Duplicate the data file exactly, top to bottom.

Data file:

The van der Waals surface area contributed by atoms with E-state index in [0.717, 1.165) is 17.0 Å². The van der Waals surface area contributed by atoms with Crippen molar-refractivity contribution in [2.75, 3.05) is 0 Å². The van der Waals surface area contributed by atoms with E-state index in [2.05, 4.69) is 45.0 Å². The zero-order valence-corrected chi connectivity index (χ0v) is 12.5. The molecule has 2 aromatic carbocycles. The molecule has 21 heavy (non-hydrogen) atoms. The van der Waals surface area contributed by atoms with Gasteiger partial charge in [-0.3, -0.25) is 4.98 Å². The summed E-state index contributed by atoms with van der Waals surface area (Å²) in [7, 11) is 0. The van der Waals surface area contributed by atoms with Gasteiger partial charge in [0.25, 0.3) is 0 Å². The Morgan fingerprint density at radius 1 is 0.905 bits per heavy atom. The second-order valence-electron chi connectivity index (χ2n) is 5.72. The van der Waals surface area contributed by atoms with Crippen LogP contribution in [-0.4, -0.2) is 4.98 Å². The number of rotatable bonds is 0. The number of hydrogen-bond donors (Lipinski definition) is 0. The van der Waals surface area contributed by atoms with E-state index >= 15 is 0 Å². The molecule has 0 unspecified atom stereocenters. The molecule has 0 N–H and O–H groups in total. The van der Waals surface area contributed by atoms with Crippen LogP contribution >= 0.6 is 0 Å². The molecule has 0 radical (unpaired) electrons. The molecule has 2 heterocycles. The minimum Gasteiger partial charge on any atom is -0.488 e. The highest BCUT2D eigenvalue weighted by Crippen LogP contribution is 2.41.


The van der Waals surface area contributed by atoms with E-state index in [0.717, 1.165) is 17.0 Å². The van der Waals surface area contributed by atoms with Crippen molar-refractivity contribution in [2.75, 3.05) is 0 Å². The van der Waals surface area contributed by atoms with E-state index in [2.05, 4.69) is 45.0 Å². The zero-order valence-corrected chi connectivity index (χ0v) is 12.5. The molecule has 2 aromatic carbocycles. The molecule has 21 heavy (non-hydrogen) atoms. The van der Waals surface area contributed by atoms with Gasteiger partial charge in [-0.3, -0.25) is 4.98 Å². The summed E-state index contributed by atoms with van der Waals surface area (Å²) in [7, 11) is 0. The van der Waals surface area contributed by atoms with Gasteiger partial charge in [0.25, 0.3) is 0 Å². The Morgan fingerprint density at radius 1 is 0.905 bits per heavy atom. The second-order valence-electron chi connectivity index (χ2n) is 5.72. The van der Waals surface area contributed by atoms with Crippen LogP contribution in [-0.4, -0.2) is 4.98 Å². The number of rotatable bonds is 0. The number of hydrogen-bond donors (Lipinski definition) is 0. The van der Waals surface area contributed by atoms with E-state index >= 15 is 0 Å². The molecule has 0 unspecified atom stereocenters. The molecule has 0 N–H and O–H groups in total. The van der Waals surface area contributed by atoms with Crippen LogP contribution >= 0.6 is 0 Å². The molecule has 0 radical (unpaired) electrons. The molecule has 2 heterocycles. The minimum Gasteiger partial charge on any atom is -0.488 e. The highest BCUT2D eigenvalue weighted by Crippen LogP contribution is 2.41.